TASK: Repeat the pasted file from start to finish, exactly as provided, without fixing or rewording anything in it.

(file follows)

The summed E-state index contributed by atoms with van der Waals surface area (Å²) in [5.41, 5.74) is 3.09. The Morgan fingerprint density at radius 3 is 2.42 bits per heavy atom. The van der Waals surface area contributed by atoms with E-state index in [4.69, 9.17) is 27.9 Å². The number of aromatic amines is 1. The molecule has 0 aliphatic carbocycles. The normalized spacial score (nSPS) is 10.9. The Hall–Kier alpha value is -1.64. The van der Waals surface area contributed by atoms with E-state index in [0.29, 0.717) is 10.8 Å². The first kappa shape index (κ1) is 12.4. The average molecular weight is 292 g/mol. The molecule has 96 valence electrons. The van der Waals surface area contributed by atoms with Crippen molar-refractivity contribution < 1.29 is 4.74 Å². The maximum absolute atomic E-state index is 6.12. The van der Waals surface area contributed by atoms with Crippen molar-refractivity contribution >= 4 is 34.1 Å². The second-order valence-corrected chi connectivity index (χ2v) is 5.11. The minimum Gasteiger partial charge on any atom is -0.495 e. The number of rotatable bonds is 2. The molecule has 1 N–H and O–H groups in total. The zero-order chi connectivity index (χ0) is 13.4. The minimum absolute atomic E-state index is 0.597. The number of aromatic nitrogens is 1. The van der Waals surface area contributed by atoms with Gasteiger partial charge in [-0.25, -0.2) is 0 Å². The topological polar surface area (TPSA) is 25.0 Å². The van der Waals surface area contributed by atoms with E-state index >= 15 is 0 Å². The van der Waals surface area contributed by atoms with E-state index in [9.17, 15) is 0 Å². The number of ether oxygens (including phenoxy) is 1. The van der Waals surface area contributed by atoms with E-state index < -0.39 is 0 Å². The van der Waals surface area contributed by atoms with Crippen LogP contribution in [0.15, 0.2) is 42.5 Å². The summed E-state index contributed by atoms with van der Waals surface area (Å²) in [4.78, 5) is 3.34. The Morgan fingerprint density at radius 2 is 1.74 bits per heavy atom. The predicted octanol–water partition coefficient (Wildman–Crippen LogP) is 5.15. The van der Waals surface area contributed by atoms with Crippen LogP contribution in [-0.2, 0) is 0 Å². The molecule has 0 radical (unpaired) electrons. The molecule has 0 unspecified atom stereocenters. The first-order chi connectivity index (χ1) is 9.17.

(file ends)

The summed E-state index contributed by atoms with van der Waals surface area (Å²) in [5.41, 5.74) is 3.09. The Morgan fingerprint density at radius 3 is 2.42 bits per heavy atom. The van der Waals surface area contributed by atoms with E-state index in [4.69, 9.17) is 27.9 Å². The number of aromatic amines is 1. The molecule has 0 aliphatic carbocycles. The normalized spacial score (nSPS) is 10.9. The Hall–Kier alpha value is -1.64. The van der Waals surface area contributed by atoms with E-state index in [0.29, 0.717) is 10.8 Å². The first kappa shape index (κ1) is 12.4. The average molecular weight is 292 g/mol. The molecule has 96 valence electrons. The van der Waals surface area contributed by atoms with Crippen molar-refractivity contribution < 1.29 is 4.74 Å². The maximum absolute atomic E-state index is 6.12. The van der Waals surface area contributed by atoms with Crippen molar-refractivity contribution >= 4 is 34.1 Å². The second-order valence-corrected chi connectivity index (χ2v) is 5.11. The minimum Gasteiger partial charge on any atom is -0.495 e. The number of rotatable bonds is 2. The molecule has 1 N–H and O–H groups in total. The zero-order chi connectivity index (χ0) is 13.4. The minimum absolute atomic E-state index is 0.597. The number of aromatic nitrogens is 1. The van der Waals surface area contributed by atoms with Gasteiger partial charge in [-0.25, -0.2) is 0 Å². The topological polar surface area (TPSA) is 25.0 Å². The van der Waals surface area contributed by atoms with E-state index >= 15 is 0 Å². The van der Waals surface area contributed by atoms with E-state index in [9.17, 15) is 0 Å². The number of ether oxygens (including phenoxy) is 1. The van der Waals surface area contributed by atoms with E-state index < -0.39 is 0 Å². The van der Waals surface area contributed by atoms with Crippen LogP contribution in [0.15, 0.2) is 42.5 Å². The summed E-state index contributed by atoms with van der Waals surface area (Å²) in [4.78, 5) is 3.34. The Morgan fingerprint density at radius 2 is 1.74 bits per heavy atom. The predicted octanol–water partition coefficient (Wildman–Crippen LogP) is 5.15. The van der Waals surface area contributed by atoms with Crippen LogP contribution in [-0.2, 0) is 0 Å². The molecule has 0 radical (unpaired) electrons. The molecule has 0 unspecified atom stereocenters. The first-order chi connectivity index (χ1) is 9.17.